Suggs (Madness)

Suggs, A.K.A Graham McPherson the singer with ska band Madness was Born 13th January 1961. Originally from Camden Town, London, Madness formed in 1976 and became One of the most prominent bands of the late 1970s and early 1980s 2 Tone ska revival, they continue to perform with their most recognised line-up of seven members.Madness achieved most of their success in the early to mid 1980s. Both Madness and UB40 spent 214 weeks on the UK singles charts over the course of the decade, holding the record for most weeks spent by a group in the 1980s UK singles charts. However, Madness achieved this in a shorter time period (1980–1986).

The core of the band formed as The North London Invaders in 1976, and included Mike Barson (Monsieur Barso) on keyboards and vocals, Chris Foreman (Chrissy Boy) on guitar and Lee Thompson (Kix) on saxophone and vocals.[6] They later recruited John Hasler on drums and Cathal Smyth (better known as Chas Smash) on bass guitar. Later in the year, they were joined by lead vocalist Dikron Tulane.This six-piece line-up lasted until part way through 1977, when Graham McPherson (better known as Suggs) took over the lead vocals after seeing the band perform in a friend’s garden. Smyth, who left after an argument with Mike Barson, was replaced by Gavin Rodgers, Barson’s girlfriend’s brother.McPherson was kicked out of the band for too often choosing to watch Chelsea instead of rehearsing. Thompson left the band after Barson criticised his saxophone playing. By 1978, the band had allowed McPherson to return, after filling in temporarily for Hasler (who had taken over vocals when McPherson was removed). Thompson returned after patching things up with Barson, and Daniel Woodgate (Woody) and Mark Bedford (Bedders) also joined the band, on drums, replacing Garry Dovey, and bass guitar, replacing Gavin Rodgers, respectively. After briefly changing their name to Morris and the Minors, the band renamed itself as Madness in 1979; paying homage to one of their favourite songs by ska/reggae artist Prince Buster. The band remained a sextet until late 1979, when Chas Smash rejoined and officially became the seventh member of Madness as a backing vocalist and dancer.

In 1979, the band recorded the Lee Thompson composition “The Prince”. The song, like the band’s name, paid homage to their idol, Prince Buster.That debut album, One Step Beyond…included a re-recording of “The Prince” and its B-side “Madness”, and the band’s second and third singles: “One Step Beyond” and “My Girl”. The band also released an EP featuring one album track and three new tracks. The result was the Work Rest and Play EP, which was headlined by the song “Night Boat to Cairo”, from the One Step Beyond album. In 1980, the band released their second album, Absolutely,which spawned some of the band’s biggest hits, most notably “Baggy Trousers”, “Embarrassment” and “Return of the Los Palmas 7”.In 1981, the band released their third studio album, 7,containing “Grey Day”, “Shut Up” and “Cardiac Arrest”. Madness also released one of their most recognised songs: a cover of Labi Siffre’s 1971 hit “It Must Be Love”. In 1982, Madness released their only number 1 hit to date, “House of Fun”. In November 1982, they released their fourth studio album, The Rise & Fall, which included “Our House”. In 1983, they released the single “Wings of a Dove” , followed by “The Sun & The Rain” and the album, Keep Moving. In October 1983, Mike Barson left the band in June 1984, following the release of “One Better Day”. The six remaining members left Stiff Records and formed their own label, Zarjazz Records, which was a sub-label of Virgin Records. In 1985, the label released the band’s sixth album, Mad Not Mad. While The band were recording their next album, “musical differences” arose between band members, and in September 1986, the band announced that they were splitting and released a a farewell single, “(Waiting For) The Ghost Train”.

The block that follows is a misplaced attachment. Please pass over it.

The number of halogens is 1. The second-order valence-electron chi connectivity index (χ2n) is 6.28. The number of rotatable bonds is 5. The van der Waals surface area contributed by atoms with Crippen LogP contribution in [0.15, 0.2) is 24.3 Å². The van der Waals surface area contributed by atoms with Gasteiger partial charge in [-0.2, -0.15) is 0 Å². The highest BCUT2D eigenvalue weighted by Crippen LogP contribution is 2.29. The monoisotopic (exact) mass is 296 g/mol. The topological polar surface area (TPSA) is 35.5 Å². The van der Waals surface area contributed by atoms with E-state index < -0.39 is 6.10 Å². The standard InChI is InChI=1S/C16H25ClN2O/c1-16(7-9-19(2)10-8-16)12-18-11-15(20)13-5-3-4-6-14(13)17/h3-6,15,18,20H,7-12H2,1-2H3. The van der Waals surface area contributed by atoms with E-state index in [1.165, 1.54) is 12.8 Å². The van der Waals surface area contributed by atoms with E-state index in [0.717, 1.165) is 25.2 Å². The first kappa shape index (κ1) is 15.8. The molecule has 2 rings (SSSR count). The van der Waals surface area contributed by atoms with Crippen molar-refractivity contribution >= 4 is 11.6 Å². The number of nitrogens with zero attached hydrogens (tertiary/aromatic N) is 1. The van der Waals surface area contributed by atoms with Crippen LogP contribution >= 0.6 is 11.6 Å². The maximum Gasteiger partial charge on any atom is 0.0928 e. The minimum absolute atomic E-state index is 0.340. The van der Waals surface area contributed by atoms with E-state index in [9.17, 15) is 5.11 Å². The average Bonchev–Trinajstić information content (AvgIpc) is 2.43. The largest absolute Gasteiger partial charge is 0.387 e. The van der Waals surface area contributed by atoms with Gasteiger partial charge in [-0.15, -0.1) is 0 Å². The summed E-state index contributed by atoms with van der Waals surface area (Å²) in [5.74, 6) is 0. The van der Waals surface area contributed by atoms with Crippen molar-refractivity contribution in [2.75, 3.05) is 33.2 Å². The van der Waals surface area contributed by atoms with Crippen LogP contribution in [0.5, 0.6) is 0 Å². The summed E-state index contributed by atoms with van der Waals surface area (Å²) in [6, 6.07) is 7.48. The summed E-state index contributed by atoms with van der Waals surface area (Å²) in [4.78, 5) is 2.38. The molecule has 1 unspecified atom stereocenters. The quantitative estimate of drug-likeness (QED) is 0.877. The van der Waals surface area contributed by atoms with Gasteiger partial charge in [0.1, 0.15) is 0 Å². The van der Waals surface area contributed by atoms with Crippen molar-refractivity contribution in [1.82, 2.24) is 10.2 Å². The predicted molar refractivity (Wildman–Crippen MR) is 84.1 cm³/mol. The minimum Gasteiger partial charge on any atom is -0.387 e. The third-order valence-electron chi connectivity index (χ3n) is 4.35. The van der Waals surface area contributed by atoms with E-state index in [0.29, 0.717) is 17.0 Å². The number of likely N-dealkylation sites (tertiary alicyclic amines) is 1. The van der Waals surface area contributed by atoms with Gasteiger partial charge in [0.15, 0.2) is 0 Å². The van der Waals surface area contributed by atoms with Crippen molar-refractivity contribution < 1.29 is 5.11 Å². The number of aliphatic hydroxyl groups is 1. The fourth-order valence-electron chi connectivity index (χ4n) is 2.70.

In 1991, “It Must Be Love” was re-released followed by a Singles collection called Divine Madness.They then announced plans for a reunion concert, Madstock!, which was held at Finsbury Park, during which The original lineup reunited, performing together for the first time since Barson left the band in 1984. Over 75,000 fans attended the weekend festival, and the dancing of the boisterous crowd seemingly caused an extraordinary event of ground-shaking proportions (during “One Step Beyond”, according to the legends) and an earthquake was reported in North London during the concert. Subsequent to the Finsbury Park comeback, a live album was released, and the associated single, “The Harder They Come” (a cover of Jimmy Cliff’s 1973 song.The band continued to reunite for annual UK Christmas season tours and held three more Madstock! festivals. in 1998, Madness returned to America for their first tour there since 1984. The live album Universal Madness was recorded at the Universal Amphitheatre in L.A. In 1999, Madness released their first studio album since 1986, entitled Wonderful. From 28 October 2002 to 16 August 2003, a musical based on Madness songs, Our House, ran at the Cambridge Theatre in London. Madness played a role in the executive production of the show, and Suggs played a role in the production for a period of time, playing the central character’s father.It won an Olivier Award for best new musical of 2003, and the performance was released on DVD on 1 November 2004. There was also a previous musical based on Madness songs, One Step Beyond!,whichhad a brief run at the Theatre Royal Stratford East in 1993 and a run at Putney Arts Theatre, London in 2012.